A new and improved statue in honour of the ex-president of Burkina Faso, Thomas Sankara has been unveiled in Ouagadougou more than a year later after people complained the first version did not resemble the revolutionary African icon.
Sculptor Jean Luc Bambara went back to the drawing board last year after criticism that the statue’s facial features did not match Sankara’s.
A close look at the newly unveiled version shows that the eyes and other features have been reworked and refined.
“It’s hard to say whether one can 100% capture Thomas Sankara, but what we have [now] represents him and that’s what matters most,” Foreign Affairs Minister Alpha Barry told French broadcaster RFI on Sunday.
The government also gave strong backing to this project to get a memorial worthy of its name.
“What didn’t work the first time around was the short deadline,” he said, “then there were the weather conditions.”
The “father of the revolution” who was assassinated by his compadre in a coup d‘état after four years in power in 1987, has become an icon of pan-Africanism in Africa and the diaspora, still celebrated by the continent’s youth.
Who Was Thomas Sankara
Sankara, was a charismatic army captain, who came to power in Burkina Faso, in 1983, in a popularly supported coup. He immediately adopted radical left-wing policies and sought to reduce government corruption.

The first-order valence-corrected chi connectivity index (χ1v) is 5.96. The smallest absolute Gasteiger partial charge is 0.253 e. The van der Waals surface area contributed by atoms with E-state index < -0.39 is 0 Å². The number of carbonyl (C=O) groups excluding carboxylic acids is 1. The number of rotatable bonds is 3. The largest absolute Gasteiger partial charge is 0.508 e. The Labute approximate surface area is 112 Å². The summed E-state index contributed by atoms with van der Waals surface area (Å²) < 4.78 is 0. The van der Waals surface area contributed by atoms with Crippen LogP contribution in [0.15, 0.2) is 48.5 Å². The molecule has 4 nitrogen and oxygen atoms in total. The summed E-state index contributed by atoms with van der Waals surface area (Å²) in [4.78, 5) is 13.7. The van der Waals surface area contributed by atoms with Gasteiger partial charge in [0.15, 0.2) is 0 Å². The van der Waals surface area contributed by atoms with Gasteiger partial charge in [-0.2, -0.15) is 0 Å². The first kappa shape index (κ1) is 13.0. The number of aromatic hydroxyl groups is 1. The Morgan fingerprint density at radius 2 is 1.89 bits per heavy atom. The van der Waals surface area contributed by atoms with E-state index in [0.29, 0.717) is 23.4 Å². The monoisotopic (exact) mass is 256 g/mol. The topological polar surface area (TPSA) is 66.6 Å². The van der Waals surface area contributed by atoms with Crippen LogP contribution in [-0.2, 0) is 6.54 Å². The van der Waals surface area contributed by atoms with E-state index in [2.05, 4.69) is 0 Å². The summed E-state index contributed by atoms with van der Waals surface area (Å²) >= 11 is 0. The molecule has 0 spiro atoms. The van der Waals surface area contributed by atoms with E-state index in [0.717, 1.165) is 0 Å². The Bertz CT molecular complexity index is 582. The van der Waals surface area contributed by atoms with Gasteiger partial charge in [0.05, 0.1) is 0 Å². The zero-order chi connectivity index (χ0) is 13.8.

Sankara also shed the country’s colonial name of Upper Volta and renamed it Burkina Faso, which means “the land of upright men”.
Today’s statue stands on the site in Ouagadougou where he was assassinated on 15 October 1987 by a group of soldiers led by his Sankara’s closest friend and most trusted comrade throughout the revolution Blaise Compaoré, who assumed leadership of the state shortly after having Sankara killed.
When accounting for his overthrow, Compaoré stated that Sankara jeopardized foreign relations with former colonial power France and neighbouring Ivory Coast, and accused his former comrade of plotting to assassinate opponents.
Thomas Sankara’s body was dismembered immediately after his death and he was quickly buried in an unmarked grave. While his widow Mariam and two children fled the nation.
Today Sankara’s relatives want his former deputy, Blaise Compaoré, to face trial for his murder. He denies any involvement.
Mr Compaoré, now exiled in Ivory Coast, succeeded Sanakara and remained in power for 27 years until he was ousted in 2014 following a wave of popular protests.
France’s President Emmanuel Macron has also promised to declassify secret French files about the circumstances of Sankara’s death, though this has not yet happened in the three years since he made the pledge.